- The Washington Times - Thursday, December 13, 2001

Help for a Kennedy
"Alarmed by sagging poll numbers for Rep. Patrick J. Kennedy [of Rhode Island], one of the Democratic Party's brightest stars and most prolific fund-raisers, House Democratic leaders have helped steer nearly $90 million in federal projects to his district," the Hill newspaper reports.
"The wide array of government handouts for Kennedy's district includes: $8.3 million for the development of the Deerfield Park and Smithfield Senior Center; $5.6 million for highway and transportation improvement structures; $4 million for a life sciences building at Brown University; and $150,000 for the Trinity Repertory Company's Theater," reporter Alexander Bolton writes.
"Kennedy listed these and other projects in a four-page flier recently mailed to constituents at public expense."
Rangel's decision
Rep. Charles B. Rangel tried so hard to defeat trade promotion authority for President Bush that the New York Democrat "ended up doing the trade bidding of Jesse Helms," the Wall Street Journal says.
Because only 21 Democrats were willing to risk the wrath of party leaders and the AFL-CIO, the GOP was forced to cut deals with the few Republicans opposed to free trade, the newspaper observed in an editorial.
And that meant "the regional protectionists, in particular the textile caucus led by Jim DeMint and Robin Hayes of South and North Carolina.
In return for passing the bill, they exacted precisely the textile concessions that Mr. Helms had been seeking for months, the same concessions he had been holding Treasury nomination hostages to obtain," the newspaper said.
"The changes which have to do with what fabric African exporters can use on goods they sell to the U.S. go a long way to undermining the benefits contained in Mr. Rangel's cherished (and worthy) Africa trade bill. They'll also raise prices for Mr. Rangel's Harlem constituents. They're terrible as policy, but the only thing worse would have been for the entire trade bill to fail.
"A day after the vote, Mr. Rangel tried to spin the debacle by denouncing Republicans for making a 'deal with the devil.' But all he had to do was provide one or two more Democratic votes in favor and GOP leaders would never have had to make that deal. We wrote last week that Mr. Rangel had to choose between Africa and the AFL-CIO, and he certainly did."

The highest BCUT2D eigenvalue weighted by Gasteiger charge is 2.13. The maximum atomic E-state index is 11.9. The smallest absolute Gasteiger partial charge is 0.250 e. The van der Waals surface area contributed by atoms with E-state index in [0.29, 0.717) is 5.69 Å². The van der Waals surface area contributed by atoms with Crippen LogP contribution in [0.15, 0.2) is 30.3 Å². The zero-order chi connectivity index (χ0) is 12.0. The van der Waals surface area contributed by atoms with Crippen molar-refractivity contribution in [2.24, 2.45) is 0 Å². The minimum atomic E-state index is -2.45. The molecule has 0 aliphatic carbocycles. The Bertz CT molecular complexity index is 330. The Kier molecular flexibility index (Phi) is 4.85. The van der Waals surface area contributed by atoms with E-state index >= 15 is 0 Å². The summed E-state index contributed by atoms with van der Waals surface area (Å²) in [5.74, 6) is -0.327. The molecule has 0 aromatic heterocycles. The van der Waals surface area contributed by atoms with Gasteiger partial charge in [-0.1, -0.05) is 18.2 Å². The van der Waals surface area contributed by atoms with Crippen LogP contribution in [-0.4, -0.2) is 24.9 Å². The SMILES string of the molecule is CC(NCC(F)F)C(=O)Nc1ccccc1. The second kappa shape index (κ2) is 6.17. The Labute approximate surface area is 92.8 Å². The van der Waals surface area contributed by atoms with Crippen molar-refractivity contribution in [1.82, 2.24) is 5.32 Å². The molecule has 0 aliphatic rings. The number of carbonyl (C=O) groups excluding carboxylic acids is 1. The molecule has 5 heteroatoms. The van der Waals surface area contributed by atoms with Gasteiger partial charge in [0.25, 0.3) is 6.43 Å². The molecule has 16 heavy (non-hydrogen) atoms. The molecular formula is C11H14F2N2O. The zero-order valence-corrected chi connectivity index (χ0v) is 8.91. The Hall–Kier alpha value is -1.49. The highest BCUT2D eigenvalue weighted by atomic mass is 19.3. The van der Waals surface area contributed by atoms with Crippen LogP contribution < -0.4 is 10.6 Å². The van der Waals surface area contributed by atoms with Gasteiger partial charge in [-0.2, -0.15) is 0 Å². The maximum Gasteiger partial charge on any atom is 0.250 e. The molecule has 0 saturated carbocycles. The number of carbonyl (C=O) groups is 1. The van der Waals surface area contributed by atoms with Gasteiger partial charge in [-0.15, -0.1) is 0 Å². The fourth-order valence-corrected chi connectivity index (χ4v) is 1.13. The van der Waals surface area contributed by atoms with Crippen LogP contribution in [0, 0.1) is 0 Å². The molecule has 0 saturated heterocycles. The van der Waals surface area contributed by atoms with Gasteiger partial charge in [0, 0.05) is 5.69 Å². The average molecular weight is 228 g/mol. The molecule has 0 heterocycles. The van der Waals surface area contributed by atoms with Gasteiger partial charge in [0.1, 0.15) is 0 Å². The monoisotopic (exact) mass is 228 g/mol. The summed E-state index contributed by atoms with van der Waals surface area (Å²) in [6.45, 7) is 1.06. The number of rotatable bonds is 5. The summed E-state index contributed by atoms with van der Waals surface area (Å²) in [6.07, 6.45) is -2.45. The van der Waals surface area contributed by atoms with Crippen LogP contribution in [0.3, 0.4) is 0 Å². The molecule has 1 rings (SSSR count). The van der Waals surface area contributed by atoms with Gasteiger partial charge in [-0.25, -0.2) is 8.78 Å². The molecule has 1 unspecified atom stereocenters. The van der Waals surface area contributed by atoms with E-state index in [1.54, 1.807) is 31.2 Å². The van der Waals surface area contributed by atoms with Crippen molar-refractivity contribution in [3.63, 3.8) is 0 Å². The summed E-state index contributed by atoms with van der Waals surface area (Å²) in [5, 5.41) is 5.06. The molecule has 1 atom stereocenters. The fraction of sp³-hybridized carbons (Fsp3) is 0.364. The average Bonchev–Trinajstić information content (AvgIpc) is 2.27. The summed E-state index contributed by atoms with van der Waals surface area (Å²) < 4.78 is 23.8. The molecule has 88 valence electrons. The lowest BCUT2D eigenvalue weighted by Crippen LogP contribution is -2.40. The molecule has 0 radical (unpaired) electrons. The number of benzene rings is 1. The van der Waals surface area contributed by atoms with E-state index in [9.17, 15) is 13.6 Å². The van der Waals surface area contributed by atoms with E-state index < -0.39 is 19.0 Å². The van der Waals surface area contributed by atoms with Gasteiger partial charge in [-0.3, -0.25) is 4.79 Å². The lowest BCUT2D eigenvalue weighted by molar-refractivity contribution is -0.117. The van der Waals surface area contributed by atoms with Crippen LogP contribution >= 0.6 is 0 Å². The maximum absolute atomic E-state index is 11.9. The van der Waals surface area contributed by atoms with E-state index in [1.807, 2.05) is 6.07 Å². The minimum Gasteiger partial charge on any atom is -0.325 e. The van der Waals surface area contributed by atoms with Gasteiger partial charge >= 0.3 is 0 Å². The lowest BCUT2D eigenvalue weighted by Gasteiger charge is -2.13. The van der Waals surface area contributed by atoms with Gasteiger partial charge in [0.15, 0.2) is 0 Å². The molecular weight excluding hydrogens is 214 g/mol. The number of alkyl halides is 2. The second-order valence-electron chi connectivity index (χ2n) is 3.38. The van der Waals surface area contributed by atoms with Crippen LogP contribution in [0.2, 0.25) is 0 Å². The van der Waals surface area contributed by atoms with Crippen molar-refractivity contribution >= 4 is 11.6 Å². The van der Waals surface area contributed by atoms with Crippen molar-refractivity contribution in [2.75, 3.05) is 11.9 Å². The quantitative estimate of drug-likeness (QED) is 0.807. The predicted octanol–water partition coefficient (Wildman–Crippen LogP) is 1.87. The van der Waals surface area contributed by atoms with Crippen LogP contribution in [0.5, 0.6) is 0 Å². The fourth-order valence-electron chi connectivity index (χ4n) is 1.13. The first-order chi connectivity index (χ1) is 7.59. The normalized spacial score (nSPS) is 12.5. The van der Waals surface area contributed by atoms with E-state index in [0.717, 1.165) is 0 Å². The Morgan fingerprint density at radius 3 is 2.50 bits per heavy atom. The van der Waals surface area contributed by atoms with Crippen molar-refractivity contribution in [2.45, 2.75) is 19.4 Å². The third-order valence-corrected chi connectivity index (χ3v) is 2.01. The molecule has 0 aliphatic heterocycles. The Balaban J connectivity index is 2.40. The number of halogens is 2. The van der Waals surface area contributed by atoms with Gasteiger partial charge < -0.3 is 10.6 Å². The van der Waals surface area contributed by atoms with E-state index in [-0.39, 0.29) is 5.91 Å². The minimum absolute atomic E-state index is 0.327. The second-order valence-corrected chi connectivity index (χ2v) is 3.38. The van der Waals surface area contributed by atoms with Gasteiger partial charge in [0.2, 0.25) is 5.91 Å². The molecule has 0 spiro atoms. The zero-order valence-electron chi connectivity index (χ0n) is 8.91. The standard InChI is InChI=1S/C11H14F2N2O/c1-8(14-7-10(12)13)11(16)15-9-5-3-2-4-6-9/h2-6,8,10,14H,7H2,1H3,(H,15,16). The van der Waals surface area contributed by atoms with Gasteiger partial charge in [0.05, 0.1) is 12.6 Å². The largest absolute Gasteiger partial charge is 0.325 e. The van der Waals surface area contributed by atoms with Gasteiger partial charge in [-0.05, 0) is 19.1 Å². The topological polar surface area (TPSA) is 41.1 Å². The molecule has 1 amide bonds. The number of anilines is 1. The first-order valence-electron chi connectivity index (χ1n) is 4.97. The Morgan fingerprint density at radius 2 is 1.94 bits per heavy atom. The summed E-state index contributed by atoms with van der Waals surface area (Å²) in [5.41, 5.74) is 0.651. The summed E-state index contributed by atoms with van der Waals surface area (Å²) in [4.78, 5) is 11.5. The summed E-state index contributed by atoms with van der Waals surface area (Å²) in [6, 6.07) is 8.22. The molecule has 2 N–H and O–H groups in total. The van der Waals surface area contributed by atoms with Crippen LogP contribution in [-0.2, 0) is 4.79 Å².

Bonehead prophets
"Experts are usually careful not to make forecasts that can be quickly proved wrong. But catching up on back issues of the New York Review of Books, I came across an exception to that rule, an article titled 'Afghanistan: The Moving Target' by the foreign policy writer William Pfaff. This short piece now stands as a nearly comprehensive catalog of the pessimistic cliches that dominated public discussion of the war just six weeks ago," Jacob Weisburg writes at slate.msn.com.
"The war in Afghanistan was going badly, Pfaff wrote, because you can't win a war with airpower against an enemy that digs in, as in Vietnam in a country without high-value targets. In the author's view, the Pentagon was doing everything wrong, causing massive civilian casualties and a humanitarian catastrophe because of its unwillingness to put American ground forces at risk. President Bush was unwilling to admit his mistakes. The Northern Alliance wouldn't move against the Taliban; there was no Pashtun opposition in the south; Ramadan was coming; Osama Bin Laden would never be found; and it wouldn't matter if he were found, because terrorism is a hydra-headed monster.